search.noResults

search.searching

note.createNoteMessage

search.noResults

search.searching

orderForm.title

orderForm.productCode
orderForm.description
orderForm.quantity
orderForm.itemPrice
orderForm.price
orderForm.totalPrice
orderForm.deliveryDetails.billingAddress
orderForm.deliveryDetails.deliveryAddress
orderForm.noItems
at the workstation. Critical to this step was the quality of the sand. Knowing this, TEI turned to AFS Corporate Member Hoosier Pattern (Decatur, Indiana) to produce the two 3-D printed molds. “It was vital that we had really good sand that could be cleaned easily,” Johnson said. After cleaning, machining was


another challenge. “Tere were only three areas to


machine, but the part isn’t easy to hold or access,” Johnson said. “While were working on the mold design and casting the part, in parallel we were designing and machining a fixture.” TEI used simulation to map out


the entire manufacturing process of the swingarm, including machining. Te prototype mapped out the whole machining operation in a virtual simu- lation that simulated the cutting tools, fixtures, and the motions of the pallets. “Everything is simulated because


you don’t want to have a mess up on a job like this,” Johnson said. Te simulation paid off. Te two molds both produced good parts, cleaning was successful, and machin- ing operations were completed with- out a hitch. After CT scanning, white light scanning, x-ray inspection, and dimensional checks before and after heat treating, the swing arm was ready for the customer within the three- week deadline. “One of the reasons this has been


such a strong collaboration is TEI is an early adopter and strategic user of technology, particularly in simulation technology,” Bastian said. “Te casting coming out right the first time was pretty phenomenal.” Te success of the cast swing arm will help Autodesk further make a case for


The swing arm was designed for the Lightning LS-218 motorcycle.


applying generative design to not just metal printing but also metalcasting. “Metal printing likes to show


all these exotic shapes that can be produced, but we want to demonstrate casting is a technology that is quite well suited to those shapes, particularly when you are making something larger than a bread box,” Bastian said. “Met- alcasting offers hundreds of materials to choose from compared to metal printing, and the manufacturing base is mature.” Kahaian agrees and is excited for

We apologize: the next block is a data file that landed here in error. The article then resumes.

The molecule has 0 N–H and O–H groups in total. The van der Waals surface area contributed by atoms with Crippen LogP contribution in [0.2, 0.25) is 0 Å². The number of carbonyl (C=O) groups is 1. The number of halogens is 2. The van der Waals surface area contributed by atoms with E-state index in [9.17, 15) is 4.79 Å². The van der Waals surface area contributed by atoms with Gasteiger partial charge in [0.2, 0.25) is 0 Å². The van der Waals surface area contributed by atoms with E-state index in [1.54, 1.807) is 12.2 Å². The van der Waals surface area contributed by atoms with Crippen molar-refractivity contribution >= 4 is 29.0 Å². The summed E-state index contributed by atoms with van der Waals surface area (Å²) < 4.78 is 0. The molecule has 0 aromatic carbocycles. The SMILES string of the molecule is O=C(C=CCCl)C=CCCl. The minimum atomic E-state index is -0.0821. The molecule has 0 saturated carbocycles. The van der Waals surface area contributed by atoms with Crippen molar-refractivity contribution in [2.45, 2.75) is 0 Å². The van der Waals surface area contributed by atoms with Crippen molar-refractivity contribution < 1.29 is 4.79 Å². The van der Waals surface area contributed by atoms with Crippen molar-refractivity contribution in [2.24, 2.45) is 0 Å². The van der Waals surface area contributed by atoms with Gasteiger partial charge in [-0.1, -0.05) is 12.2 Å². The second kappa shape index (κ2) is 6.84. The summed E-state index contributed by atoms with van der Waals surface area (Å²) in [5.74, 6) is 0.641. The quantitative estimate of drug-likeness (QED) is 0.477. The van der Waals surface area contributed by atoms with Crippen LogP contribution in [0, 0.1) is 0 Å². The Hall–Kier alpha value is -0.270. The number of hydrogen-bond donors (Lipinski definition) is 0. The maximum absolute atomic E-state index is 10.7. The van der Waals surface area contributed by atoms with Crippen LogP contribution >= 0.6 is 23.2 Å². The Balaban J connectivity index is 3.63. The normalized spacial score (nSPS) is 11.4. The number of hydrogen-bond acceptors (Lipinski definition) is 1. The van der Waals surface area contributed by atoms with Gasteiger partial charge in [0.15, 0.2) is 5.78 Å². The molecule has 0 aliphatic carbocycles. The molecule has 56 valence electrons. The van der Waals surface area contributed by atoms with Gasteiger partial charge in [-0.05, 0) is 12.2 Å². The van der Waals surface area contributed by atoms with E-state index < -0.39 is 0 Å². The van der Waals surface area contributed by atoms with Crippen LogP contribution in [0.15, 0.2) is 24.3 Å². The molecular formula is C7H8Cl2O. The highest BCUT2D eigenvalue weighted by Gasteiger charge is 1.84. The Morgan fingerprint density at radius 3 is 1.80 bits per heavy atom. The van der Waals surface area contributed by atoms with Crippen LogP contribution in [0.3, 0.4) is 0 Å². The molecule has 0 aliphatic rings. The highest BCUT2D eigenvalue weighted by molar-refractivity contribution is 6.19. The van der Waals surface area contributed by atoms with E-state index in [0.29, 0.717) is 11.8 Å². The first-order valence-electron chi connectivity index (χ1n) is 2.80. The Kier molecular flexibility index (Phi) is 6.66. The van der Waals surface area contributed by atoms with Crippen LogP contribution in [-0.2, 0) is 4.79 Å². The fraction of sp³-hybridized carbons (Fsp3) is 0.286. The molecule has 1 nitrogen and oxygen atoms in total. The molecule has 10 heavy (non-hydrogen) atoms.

the future of metalcasting as the adop- tion of additive manufacturing in the industry speeds up.


“3-D printed sand is a cheap medium to print in, and it’s using the same materials we have been using for hundreds of years,” he said. “It’s unlimited in size. It is the future, and realistically, there are no boundaries.” Designs like the swing arm are great


showpieces, but Johnson believes the impact can go past the exhibit floor. “You might not see parts like the swing arm on a mass-produced vehicle, but you could apply the same approach of optimized design,” he said. “Te part may only look subtly different but it still can be optimized with the appropriate constraints of conventional technology.”


BACKGROUND ON THE CASTING OF THE YEAR COMPETITION


Te annual Casting of the Year competition is sponsored by the American Foundry Society and Metal Casting Design & Purchasing magazine and recognizes excellence in casting design. Te competition is open to all North American metalcasters and designers/end-users of metal castings. Castings are accepted in all metals, casting process, end-use applications and sizes.


MEDIA RESOURCE To see a photo gallery of the


excellent casting designs honored in this year’s competition, visit www.moderncasting.com.


Independent judges evaluate each entry on: • Benefits delivered to the casting customer. • The use of the casting process’ unique capabilities. • Contribution to growth and expansion of the casting market.


May 2018 MODERN CASTING | 31


Page 1  |  Page 2  |  Page 3  |  Page 4  |  Page 5  |  Page 6  |  Page 7  |  Page 8  |  Page 9  |  Page 10  |  Page 11  |  Page 12  |  Page 13  |  Page 14  |  Page 15  |  Page 16  |  Page 17  |  Page 18  |  Page 19  |  Page 20  |  Page 21  |  Page 22  |  Page 23  |  Page 24  |  Page 25  |  Page 26  |  Page 27  |  Page 28  |  Page 29  |  Page 30  |  Page 31  |  Page 32  |  Page 33  |  Page 34  |  Page 35  |  Page 36  |  Page 37  |  Page 38  |  Page 39  |  Page 40  |  Page 41  |  Page 42  |  Page 43  |  Page 44  |  Page 45  |  Page 46  |  Page 47  |  Page 48  |  Page 49  |  Page 50  |  Page 51  |  Page 52  |  Page 53  |  Page 54  |  Page 55  |  Page 56  |  Page 57  |  Page 58  |  Page 59  |  Page 60  |  Page 61  |  Page 62  |  Page 63  |  Page 64  |  Page 65  |  Page 66  |  Page 67  |  Page 68  |  Page 69  |  Page 70  |  Page 71  |  Page 72  |  Page 73  |  Page 74  |  Page 75  |  Page 76